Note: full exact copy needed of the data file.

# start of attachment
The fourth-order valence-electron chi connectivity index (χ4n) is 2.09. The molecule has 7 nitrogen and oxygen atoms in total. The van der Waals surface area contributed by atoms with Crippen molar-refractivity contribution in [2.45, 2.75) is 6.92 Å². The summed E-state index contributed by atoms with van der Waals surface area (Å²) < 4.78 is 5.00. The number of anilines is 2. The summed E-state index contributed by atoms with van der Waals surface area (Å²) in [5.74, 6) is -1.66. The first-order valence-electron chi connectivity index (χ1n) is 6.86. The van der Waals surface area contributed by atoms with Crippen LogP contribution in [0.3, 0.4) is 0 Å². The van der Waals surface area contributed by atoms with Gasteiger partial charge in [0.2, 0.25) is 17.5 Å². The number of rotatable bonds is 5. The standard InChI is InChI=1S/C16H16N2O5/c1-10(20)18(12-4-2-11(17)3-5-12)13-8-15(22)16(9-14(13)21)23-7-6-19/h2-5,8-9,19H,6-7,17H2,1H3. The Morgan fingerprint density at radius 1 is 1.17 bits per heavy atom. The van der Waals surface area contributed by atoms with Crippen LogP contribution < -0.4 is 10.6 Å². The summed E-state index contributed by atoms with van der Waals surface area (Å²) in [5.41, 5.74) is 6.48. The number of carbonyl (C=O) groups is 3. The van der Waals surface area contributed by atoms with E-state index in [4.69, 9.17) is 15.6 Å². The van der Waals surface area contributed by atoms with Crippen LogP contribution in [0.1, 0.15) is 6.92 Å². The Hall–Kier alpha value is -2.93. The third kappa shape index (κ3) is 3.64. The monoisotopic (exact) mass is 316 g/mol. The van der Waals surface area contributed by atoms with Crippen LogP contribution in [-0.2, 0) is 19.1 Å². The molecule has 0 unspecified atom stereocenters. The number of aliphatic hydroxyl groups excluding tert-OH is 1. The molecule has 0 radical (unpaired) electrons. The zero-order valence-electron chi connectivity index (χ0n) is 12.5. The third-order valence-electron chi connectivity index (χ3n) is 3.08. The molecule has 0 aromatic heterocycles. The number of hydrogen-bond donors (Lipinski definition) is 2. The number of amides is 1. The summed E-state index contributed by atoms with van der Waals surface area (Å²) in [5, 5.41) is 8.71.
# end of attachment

The fourth-order valence-electron chi connectivity index (χ4n) is 2.09. The molecule has 7 nitrogen and oxygen atoms in total. The van der Waals surface area contributed by atoms with Crippen molar-refractivity contribution in [2.45, 2.75) is 6.92 Å². The summed E-state index contributed by atoms with van der Waals surface area (Å²) < 4.78 is 5.00. The number of anilines is 2. The summed E-state index contributed by atoms with van der Waals surface area (Å²) in [5.74, 6) is -1.66. The first-order valence-electron chi connectivity index (χ1n) is 6.86. The van der Waals surface area contributed by atoms with Crippen LogP contribution in [0.3, 0.4) is 0 Å². The van der Waals surface area contributed by atoms with Gasteiger partial charge in [0.2, 0.25) is 17.5 Å². The number of rotatable bonds is 5. The standard InChI is InChI=1S/C16H16N2O5/c1-10(20)18(12-4-2-11(17)3-5-12)13-8-15(22)16(9-14(13)21)23-7-6-19/h2-5,8-9,19H,6-7,17H2,1H3. The Morgan fingerprint density at radius 1 is 1.17 bits per heavy atom. The van der Waals surface area contributed by atoms with Crippen LogP contribution < -0.4 is 10.6 Å². The summed E-state index contributed by atoms with van der Waals surface area (Å²) in [5.41, 5.74) is 6.48. The number of carbonyl (C=O) groups is 3. The van der Waals surface area contributed by atoms with E-state index in [4.69, 9.17) is 15.6 Å². The van der Waals surface area contributed by atoms with Crippen LogP contribution in [0.1, 0.15) is 6.92 Å². The Hall–Kier alpha value is -2.93. The third kappa shape index (κ3) is 3.64. The monoisotopic (exact) mass is 316 g/mol. The van der Waals surface area contributed by atoms with Crippen LogP contribution in [-0.2, 0) is 19.1 Å². The molecule has 0 unspecified atom stereocenters. The number of aliphatic hydroxyl groups excluding tert-OH is 1. The molecule has 0 radical (unpaired) electrons. The zero-order valence-electron chi connectivity index (χ0n) is 12.5. The third-order valence-electron chi connectivity index (χ3n) is 3.08. The molecule has 0 aromatic heterocycles. The number of hydrogen-bond donors (Lipinski definition) is 2. The number of amides is 1. The summed E-state index contributed by atoms with van der Waals surface area (Å²) in [5, 5.41) is 8.71.